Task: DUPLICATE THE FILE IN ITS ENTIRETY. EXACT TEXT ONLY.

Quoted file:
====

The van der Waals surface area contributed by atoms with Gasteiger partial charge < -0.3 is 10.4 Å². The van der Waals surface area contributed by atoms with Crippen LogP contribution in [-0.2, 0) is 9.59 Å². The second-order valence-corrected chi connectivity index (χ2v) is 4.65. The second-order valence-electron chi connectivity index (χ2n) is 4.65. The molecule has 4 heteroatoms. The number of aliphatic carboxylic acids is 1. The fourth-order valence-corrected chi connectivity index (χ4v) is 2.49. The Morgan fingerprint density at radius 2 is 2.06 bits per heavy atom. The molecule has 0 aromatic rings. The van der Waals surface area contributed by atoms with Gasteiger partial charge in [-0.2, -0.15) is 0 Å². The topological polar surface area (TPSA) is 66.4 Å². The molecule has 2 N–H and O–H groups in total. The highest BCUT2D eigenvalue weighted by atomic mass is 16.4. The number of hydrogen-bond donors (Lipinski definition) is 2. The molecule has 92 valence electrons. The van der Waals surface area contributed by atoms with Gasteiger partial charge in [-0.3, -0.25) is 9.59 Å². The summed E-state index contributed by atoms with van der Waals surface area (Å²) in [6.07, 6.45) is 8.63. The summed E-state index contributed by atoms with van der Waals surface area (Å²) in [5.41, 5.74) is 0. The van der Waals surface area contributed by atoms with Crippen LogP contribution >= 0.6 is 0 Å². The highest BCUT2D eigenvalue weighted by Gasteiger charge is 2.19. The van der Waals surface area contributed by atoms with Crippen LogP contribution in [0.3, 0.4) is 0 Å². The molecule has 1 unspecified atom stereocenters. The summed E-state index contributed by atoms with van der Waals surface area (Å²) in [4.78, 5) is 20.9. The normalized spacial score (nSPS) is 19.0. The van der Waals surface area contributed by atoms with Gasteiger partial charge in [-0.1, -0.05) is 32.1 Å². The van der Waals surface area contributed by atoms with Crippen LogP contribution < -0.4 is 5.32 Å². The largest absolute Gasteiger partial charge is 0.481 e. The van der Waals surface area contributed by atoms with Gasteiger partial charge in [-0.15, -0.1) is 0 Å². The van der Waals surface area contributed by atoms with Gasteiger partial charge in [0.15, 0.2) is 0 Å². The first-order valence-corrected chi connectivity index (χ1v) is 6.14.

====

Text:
The van der Waals surface area contributed by atoms with Gasteiger partial charge < -0.3 is 10.4 Å². The van der Waals surface area contributed by atoms with Crippen LogP contribution in [-0.2, 0) is 9.59 Å². The second-order valence-corrected chi connectivity index (χ2v) is 4.65. The second-order valence-electron chi connectivity index (χ2n) is 4.65. The molecule has 4 heteroatoms. The number of aliphatic carboxylic acids is 1. The fourth-order valence-corrected chi connectivity index (χ4v) is 2.49. The Morgan fingerprint density at radius 2 is 2.06 bits per heavy atom. The molecule has 0 aromatic rings. The van der Waals surface area contributed by atoms with Gasteiger partial charge in [-0.2, -0.15) is 0 Å². The topological polar surface area (TPSA) is 66.4 Å². The molecule has 2 N–H and O–H groups in total. The highest BCUT2D eigenvalue weighted by atomic mass is 16.4. The number of hydrogen-bond donors (Lipinski definition) is 2. The molecule has 92 valence electrons. The van der Waals surface area contributed by atoms with Gasteiger partial charge in [-0.3, -0.25) is 9.59 Å². The summed E-state index contributed by atoms with van der Waals surface area (Å²) in [6.07, 6.45) is 8.63. The summed E-state index contributed by atoms with van der Waals surface area (Å²) in [5.41, 5.74) is 0. The van der Waals surface area contributed by atoms with Crippen LogP contribution >= 0.6 is 0 Å². The highest BCUT2D eigenvalue weighted by Gasteiger charge is 2.19. The van der Waals surface area contributed by atoms with Crippen LogP contribution in [0.3, 0.4) is 0 Å². The molecule has 1 unspecified atom stereocenters. The summed E-state index contributed by atoms with van der Waals surface area (Å²) in [4.78, 5) is 20.9. The normalized spacial score (nSPS) is 19.0. The van der Waals surface area contributed by atoms with Gasteiger partial charge in [-0.1, -0.05) is 32.1 Å². The van der Waals surface area contributed by atoms with Crippen LogP contribution < -0.4 is 5.32 Å². The largest absolute Gasteiger partial charge is 0.481 e. The van der Waals surface area contributed by atoms with Gasteiger partial charge in [-0.15, -0.1) is 0 Å². The van der Waals surface area contributed by atoms with Gasteiger partial charge in [0.15, 0.2) is 0 Å². The first-order valence-corrected chi connectivity index (χ1v) is 6.14.